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Arriving in Prague and Getting Around

Welcome to PragueArriving in Prague

Prague Airport Buses to Dejvice metro station depart every 10 minutes from 4am to midnight (32 CZK, plus 16 CZK per large piece of luggage). A taxi to the city centre costs around 600 CZK. It’s recommended to book your airport transport online with Prague Airport Transfers.

The main train station (Praha hlavní nádraží) is located in the city centre, with good metro and tram links. If you do not wish to use public transport, book online transport from the station with Prague Airport Transfers in order to avoid a taxi rip-off.

Florenc bus station serves international buses which arrive here, and is located just east of the city centre, with metro and tram links to the rest of the city. Some domestic bus services leave from Florenc; others depart from Holešovice bus station in the north and Smíchov in the southwest.

 

Getting around PragueGetting Around Prague

Getting Around

Prague has a good public transport system consisting of an integrated metro, tram and bus network. Tickets are valid on all types of transport, and for transfers between them, including the funicular railway to the Petrin Hill. A standard ticket (32 CZK) is valid for 90 minutes. Do not forget to validate tickets once in yellow machines on trams and buses, and at entrances to metro stations.

When a tram pulls up to a stop, two different names are announced: the name of the stop you are currently at, and then the name of the stop that’s coming up next. Confused visitors, wondering whether they’ve heard their stop, are notorious for hurrying off the tram one stop too early.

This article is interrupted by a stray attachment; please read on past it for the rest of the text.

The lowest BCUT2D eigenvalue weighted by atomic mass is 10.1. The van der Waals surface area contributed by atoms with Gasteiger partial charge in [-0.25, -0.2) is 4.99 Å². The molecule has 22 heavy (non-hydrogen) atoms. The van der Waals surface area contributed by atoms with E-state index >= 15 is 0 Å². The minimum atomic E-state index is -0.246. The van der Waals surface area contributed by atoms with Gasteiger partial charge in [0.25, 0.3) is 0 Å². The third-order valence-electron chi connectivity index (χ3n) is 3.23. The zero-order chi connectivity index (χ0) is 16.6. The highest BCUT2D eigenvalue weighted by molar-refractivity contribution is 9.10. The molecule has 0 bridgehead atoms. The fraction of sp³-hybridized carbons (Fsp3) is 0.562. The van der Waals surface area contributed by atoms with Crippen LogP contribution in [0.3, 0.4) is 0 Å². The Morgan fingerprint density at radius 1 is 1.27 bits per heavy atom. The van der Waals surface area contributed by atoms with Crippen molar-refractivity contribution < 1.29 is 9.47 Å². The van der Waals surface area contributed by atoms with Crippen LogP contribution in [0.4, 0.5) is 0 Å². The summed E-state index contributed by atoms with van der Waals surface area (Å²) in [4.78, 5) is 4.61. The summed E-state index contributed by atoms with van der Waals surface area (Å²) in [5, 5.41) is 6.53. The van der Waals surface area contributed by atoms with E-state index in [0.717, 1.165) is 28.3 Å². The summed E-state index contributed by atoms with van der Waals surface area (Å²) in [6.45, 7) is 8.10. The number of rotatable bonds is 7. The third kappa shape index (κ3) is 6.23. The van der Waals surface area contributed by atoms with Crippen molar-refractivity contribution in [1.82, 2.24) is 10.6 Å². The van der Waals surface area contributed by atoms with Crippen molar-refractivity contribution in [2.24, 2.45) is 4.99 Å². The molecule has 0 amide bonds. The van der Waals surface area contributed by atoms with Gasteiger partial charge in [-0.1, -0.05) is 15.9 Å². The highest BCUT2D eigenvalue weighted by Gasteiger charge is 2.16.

Walking – Central Prague is fairly compact, and individual neighbourhoods are easily explored on foot. Most visitors find walking the best way to explore the city.

Tram – Extensive network of routes, and the best way for getting around shorter distances between neighbourhoods. Be careful when crossing, as trams might not stop., 

Metro– It is fast and frequent and especially good for visiting outlying areas or covering longer distances, but probably not best if you wish to go only one or two stations – in this case tram or walking might actually be better.

Bus – Not much use in the city centre, except for the airport where no other public transport exists, and some parts of Žižkov; operates in areas not covered by tram or metro.

Bicycle – Increasingly popular, especially among the younger generation. New cycle routes are being opened up all the time. Unfortunately, riding a bicycle in Prague is not the safest, and accidents are common.

Taxi – Relatively expensive, and prone to rip-off drivers in tourist areas, especially late at night. From the airport it is best to book with Prague Airport Transfers.

Tip:  Find connections between two Prague public transport stops here.

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